From the beginning of CodeSuite, when there was only CodeMatch, the database has always been a fully documented text file that anyone can view. This allows our customers to make their own tools to extract data and statistics from a CodeSuite comparison, and some customers have created some very interesting utilities. Our database format was simple, but grew more complex over the years. Now we have a function in CodeSuite that converts any CodeSuite database into XML so that you can use off-the-shelf tools to examine it, translate it, or write utilities to extract data and statistics.

Be a Pioneer in the Field of Software Forensics

I hope you’re all aware of my book The Software IP Detective’s Handbook: Measurement, Comparison, and Infringement Detection. It’s the first book on Software Forensics, a field that I pioneered at Software Analysis and Forensic Engineering and Zeidman Consulting. Whereas Digital Forensics deals with bits and files, without any detailed knowledge of the meaning of the data, Software Forensics deals with analysis of software using detailed knowledge of its syntax and functionality to perform analysis to find stolen code and stolen trade secrets. The algorithms described in the book have been used in many court cases. The book also describes algorithms for measuring software evolution, particularly as it relates to IP changes.

If you are a teacher, this is a great time to incorporate the materials in the book into your courses on software development, intellectual property law, business management, and computer science. There’s something for everyone in the various chapters of the book. Your students and you will be at the forefront of an important and very new field of study.

If you’re interested, please contact me.

HTML Preprocessor Released

S.A.F.E. recently released the HTML Preprocessor. The HTML Preprocessor is designed to transform web pages into files that are amenable to analysis by CodeSuite, DocMate, and other source code analysis tools. The HTML Preprocessor examines HTML files and other markup language files and extracts all embedded code into separate files. These files each contain only one kind of code that can be easily analyzed and compared using CodeSuite and DocMate. The code contained in these generated files are:

  • Scripts such as JavaScript and VBScript
  • Cascading style sheets (CSS)
  • Comment text containing HTML comments
  • Message text containing HTML user messages
  • HTML tags
  • Pure HTML
  • Pseudocode representation of the HTML

CodeSuite 4.4 and CodeSuite-LT 1.2 Released

S.A.F.E. recently released version 4.4 of CodeSuite and version 1.1 of CodeSuite-LT. The most important new feature of this version is that these programs now recognizes many different text encoding formats including ASCII, UTF-8, UTF-16, and UTF-32. Characters in alphabets other than the Latin alphabet used for English are now supported. For example, code with comments or strings in Japanese, Korean, Chinese, or Russian can be compared correctly.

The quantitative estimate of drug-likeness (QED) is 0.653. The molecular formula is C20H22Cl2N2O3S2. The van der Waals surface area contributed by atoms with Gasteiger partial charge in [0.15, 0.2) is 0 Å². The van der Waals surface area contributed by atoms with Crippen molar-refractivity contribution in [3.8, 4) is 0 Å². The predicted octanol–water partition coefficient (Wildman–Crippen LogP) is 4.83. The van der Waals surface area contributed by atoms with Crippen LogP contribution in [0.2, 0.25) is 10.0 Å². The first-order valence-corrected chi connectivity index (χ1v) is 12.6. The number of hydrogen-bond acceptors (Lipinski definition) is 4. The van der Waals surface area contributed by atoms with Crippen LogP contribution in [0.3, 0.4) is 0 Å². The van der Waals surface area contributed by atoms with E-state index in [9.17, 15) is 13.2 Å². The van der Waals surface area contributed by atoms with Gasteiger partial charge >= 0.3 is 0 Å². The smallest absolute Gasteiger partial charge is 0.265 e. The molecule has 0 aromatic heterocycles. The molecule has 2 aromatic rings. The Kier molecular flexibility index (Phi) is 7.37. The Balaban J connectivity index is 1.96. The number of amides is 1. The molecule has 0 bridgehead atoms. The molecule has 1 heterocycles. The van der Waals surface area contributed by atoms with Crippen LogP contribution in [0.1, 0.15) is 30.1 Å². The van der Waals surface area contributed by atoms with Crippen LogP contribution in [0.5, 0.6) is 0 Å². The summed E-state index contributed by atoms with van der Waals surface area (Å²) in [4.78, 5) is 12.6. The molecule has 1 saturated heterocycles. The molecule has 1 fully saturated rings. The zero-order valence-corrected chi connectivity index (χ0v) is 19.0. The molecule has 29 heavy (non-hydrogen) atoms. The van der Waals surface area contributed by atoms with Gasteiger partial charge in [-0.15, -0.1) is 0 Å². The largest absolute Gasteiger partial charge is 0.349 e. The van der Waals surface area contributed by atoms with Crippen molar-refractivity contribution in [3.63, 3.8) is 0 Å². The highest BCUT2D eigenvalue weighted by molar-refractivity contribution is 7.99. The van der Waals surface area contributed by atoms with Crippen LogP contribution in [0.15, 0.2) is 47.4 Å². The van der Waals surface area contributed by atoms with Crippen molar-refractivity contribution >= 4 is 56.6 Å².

The most significant change is to BitMatch. When examining binary object code to find text strings, you can now specify the encoding format of the file. If you’re not sure about the encoding, you can choose multiple formats.

As demand for our products increase outside the United States, we realized a need to support languages in those countries also.

The Software IP Detective’s Handbook

My book on software intellectual property, a labor of love (and hate) for the last two years, has just been published by Prentice-Hall. The book is intended for several different audiences including computer scientists, computer programmers, business managers, lawyers, engineering consultants, expert witnesses, and high-tech entrepreneurs. Some chapters give easy-to-understand explanations of intellectual property concepts including copyrights, patents, and trade secrets. Other chapters are highly mathematical treatments describing quantitative ways of comparing and measuring software and software IP. The first chapter of the book outlines which chapters are most important for the different audiences.

Overall the book covers the following topics:

  • Key concepts of software intellectual property
  • Comparing and correlating source code for signs of theft or infringement
  • Uncovering signs of copying in object code when source code is inaccessible
  • Tracking malware and third-party code in applications
  • Using software clean rooms to avoid IP infringement
  • Understanding IP issues associated with patents, open source, and DMCA

You can purchase your copy from Amazon.com here.

DocMatch detects plagiarism

S.A.F.E. has recently announced the release of DocMatch, a new tool for comparing all kinds of documents to find plagiarism. Our unique, patented technology has proved very useful for finding copied computer code in court. We decided to apply our technology to general documents like articles, papers, and novels. There have been a few cases where we built custom applications to compare written engineering specifications. The results were very useful. In one case, finding copied but modified software specifications gave clues that showed how one company copied another’s software.

DocMatch can be licensed as the full version or the LT version. The full version is the professional tool. It creates a database containing matching elements between two sets of documents. The full version can automatically search the Internet for all references to commonly used words and filter them from the database. Also, sophisticated statistics can be extracted from the database. The full version costs $150 for a one-year license. The LT version produces an easy-to-read HTML report showing words, sentences, and paragraphs that are identical or similar in every pair of documents. The LT version costs $30 for a one-year license. Register to download your copy here.